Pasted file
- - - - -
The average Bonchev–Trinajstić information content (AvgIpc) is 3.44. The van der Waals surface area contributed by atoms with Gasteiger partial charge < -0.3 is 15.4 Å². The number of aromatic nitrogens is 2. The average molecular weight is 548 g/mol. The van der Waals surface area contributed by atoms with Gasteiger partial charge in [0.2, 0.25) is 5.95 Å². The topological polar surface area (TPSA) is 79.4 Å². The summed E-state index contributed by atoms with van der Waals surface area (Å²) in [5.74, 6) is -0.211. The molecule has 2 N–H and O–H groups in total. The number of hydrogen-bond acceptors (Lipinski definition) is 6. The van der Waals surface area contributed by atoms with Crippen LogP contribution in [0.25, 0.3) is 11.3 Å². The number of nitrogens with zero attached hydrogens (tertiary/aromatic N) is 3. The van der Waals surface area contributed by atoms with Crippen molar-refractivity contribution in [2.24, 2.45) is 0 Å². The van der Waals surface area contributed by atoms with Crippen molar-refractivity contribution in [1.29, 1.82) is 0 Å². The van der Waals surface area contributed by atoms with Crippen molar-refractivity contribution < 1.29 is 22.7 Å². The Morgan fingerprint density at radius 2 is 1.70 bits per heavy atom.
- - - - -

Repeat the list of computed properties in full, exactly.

The average Bonchev–Trinajstić information content (AvgIpc) is 3.44. The van der Waals surface area contributed by atoms with Gasteiger partial charge < -0.3 is 15.4 Å². The number of aromatic nitrogens is 2. The average molecular weight is 548 g/mol. The van der Waals surface area contributed by atoms with Gasteiger partial charge in [0.2, 0.25) is 5.95 Å². The topological polar surface area (TPSA) is 79.4 Å². The summed E-state index contributed by atoms with van der Waals surface area (Å²) in [5.74, 6) is -0.211. The molecule has 2 N–H and O–H groups in total. The number of hydrogen-bond acceptors (Lipinski definition) is 6. The van der Waals surface area contributed by atoms with Crippen LogP contribution in [0.25, 0.3) is 11.3 Å². The number of nitrogens with zero attached hydrogens (tertiary/aromatic N) is 3. The van der Waals surface area contributed by atoms with Crippen molar-refractivity contribution in [2.24, 2.45) is 0 Å². The van der Waals surface area contributed by atoms with Crippen molar-refractivity contribution in [1.29, 1.82) is 0 Å². The van der Waals surface area contributed by atoms with Crippen molar-refractivity contribution < 1.29 is 22.7 Å². The Morgan fingerprint density at radius 2 is 1.70 bits per heavy atom.